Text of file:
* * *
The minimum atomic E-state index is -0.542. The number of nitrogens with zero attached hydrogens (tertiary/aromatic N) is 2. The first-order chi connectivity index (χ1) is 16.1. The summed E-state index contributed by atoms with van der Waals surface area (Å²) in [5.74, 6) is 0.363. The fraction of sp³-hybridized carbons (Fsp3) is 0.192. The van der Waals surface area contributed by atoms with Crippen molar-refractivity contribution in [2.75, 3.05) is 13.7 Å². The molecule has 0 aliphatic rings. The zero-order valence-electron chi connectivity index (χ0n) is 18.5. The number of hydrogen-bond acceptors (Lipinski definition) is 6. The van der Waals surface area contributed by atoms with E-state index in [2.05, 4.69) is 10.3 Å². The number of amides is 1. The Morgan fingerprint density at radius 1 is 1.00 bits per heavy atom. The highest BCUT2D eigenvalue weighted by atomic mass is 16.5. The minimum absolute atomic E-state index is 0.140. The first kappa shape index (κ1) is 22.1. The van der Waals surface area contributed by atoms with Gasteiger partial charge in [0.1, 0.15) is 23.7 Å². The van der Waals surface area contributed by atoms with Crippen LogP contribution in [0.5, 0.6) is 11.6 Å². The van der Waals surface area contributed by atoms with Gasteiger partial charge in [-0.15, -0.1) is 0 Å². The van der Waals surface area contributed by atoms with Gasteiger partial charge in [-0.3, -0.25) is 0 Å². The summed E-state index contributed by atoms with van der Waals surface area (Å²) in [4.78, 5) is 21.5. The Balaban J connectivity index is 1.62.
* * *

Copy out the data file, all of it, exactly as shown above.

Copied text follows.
The minimum atomic E-state index is -0.542. The number of nitrogens with zero attached hydrogens (tertiary/aromatic N) is 2. The first-order chi connectivity index (χ1) is 16.1. The summed E-state index contributed by atoms with van der Waals surface area (Å²) in [5.74, 6) is 0.363. The fraction of sp³-hybridized carbons (Fsp3) is 0.192. The van der Waals surface area contributed by atoms with Crippen molar-refractivity contribution in [2.75, 3.05) is 13.7 Å². The molecule has 0 aliphatic rings. The zero-order valence-electron chi connectivity index (χ0n) is 18.5. The number of hydrogen-bond acceptors (Lipinski definition) is 6. The van der Waals surface area contributed by atoms with E-state index in [2.05, 4.69) is 10.3 Å². The number of amides is 1. The Morgan fingerprint density at radius 1 is 1.00 bits per heavy atom. The highest BCUT2D eigenvalue weighted by atomic mass is 16.5. The minimum absolute atomic E-state index is 0.140. The first kappa shape index (κ1) is 22.1. The van der Waals surface area contributed by atoms with Gasteiger partial charge in [0.1, 0.15) is 23.7 Å². The van der Waals surface area contributed by atoms with Crippen LogP contribution in [0.5, 0.6) is 11.6 Å². The van der Waals surface area contributed by atoms with Gasteiger partial charge in [-0.15, -0.1) is 0 Å². The van der Waals surface area contributed by atoms with Gasteiger partial charge in [-0.3, -0.25) is 0 Å². The summed E-state index contributed by atoms with van der Waals surface area (Å²) in [4.78, 5) is 21.5. The Balaban J connectivity index is 1.62.